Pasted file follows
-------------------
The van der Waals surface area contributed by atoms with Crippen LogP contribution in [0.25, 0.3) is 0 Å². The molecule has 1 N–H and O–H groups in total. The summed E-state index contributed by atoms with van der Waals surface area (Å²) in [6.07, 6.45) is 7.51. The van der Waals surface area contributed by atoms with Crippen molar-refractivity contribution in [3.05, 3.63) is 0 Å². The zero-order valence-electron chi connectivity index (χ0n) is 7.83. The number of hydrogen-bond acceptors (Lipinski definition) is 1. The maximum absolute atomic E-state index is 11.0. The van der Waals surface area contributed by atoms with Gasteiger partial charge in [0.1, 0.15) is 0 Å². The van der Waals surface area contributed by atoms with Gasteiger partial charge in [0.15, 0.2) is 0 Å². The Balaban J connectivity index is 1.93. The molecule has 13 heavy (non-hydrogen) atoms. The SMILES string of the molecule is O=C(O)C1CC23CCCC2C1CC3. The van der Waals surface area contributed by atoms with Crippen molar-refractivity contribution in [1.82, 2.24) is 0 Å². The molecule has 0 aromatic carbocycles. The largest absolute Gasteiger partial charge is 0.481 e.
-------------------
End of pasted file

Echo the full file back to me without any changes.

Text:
The van der Waals surface area contributed by atoms with Crippen LogP contribution in [0.25, 0.3) is 0 Å². The molecule has 1 N–H and O–H groups in total. The summed E-state index contributed by atoms with van der Waals surface area (Å²) in [6.07, 6.45) is 7.51. The van der Waals surface area contributed by atoms with Crippen molar-refractivity contribution in [3.05, 3.63) is 0 Å². The zero-order valence-electron chi connectivity index (χ0n) is 7.83. The number of hydrogen-bond acceptors (Lipinski definition) is 1. The maximum absolute atomic E-state index is 11.0. The van der Waals surface area contributed by atoms with Gasteiger partial charge in [0.1, 0.15) is 0 Å². The van der Waals surface area contributed by atoms with Gasteiger partial charge in [0.15, 0.2) is 0 Å². The Balaban J connectivity index is 1.93. The molecule has 13 heavy (non-hydrogen) atoms. The SMILES string of the molecule is O=C(O)C1CC23CCCC2C1CC3. The van der Waals surface area contributed by atoms with Crippen molar-refractivity contribution in [1.82, 2.24) is 0 Å². The molecule has 0 aromatic carbocycles. The largest absolute Gasteiger partial charge is 0.481 e.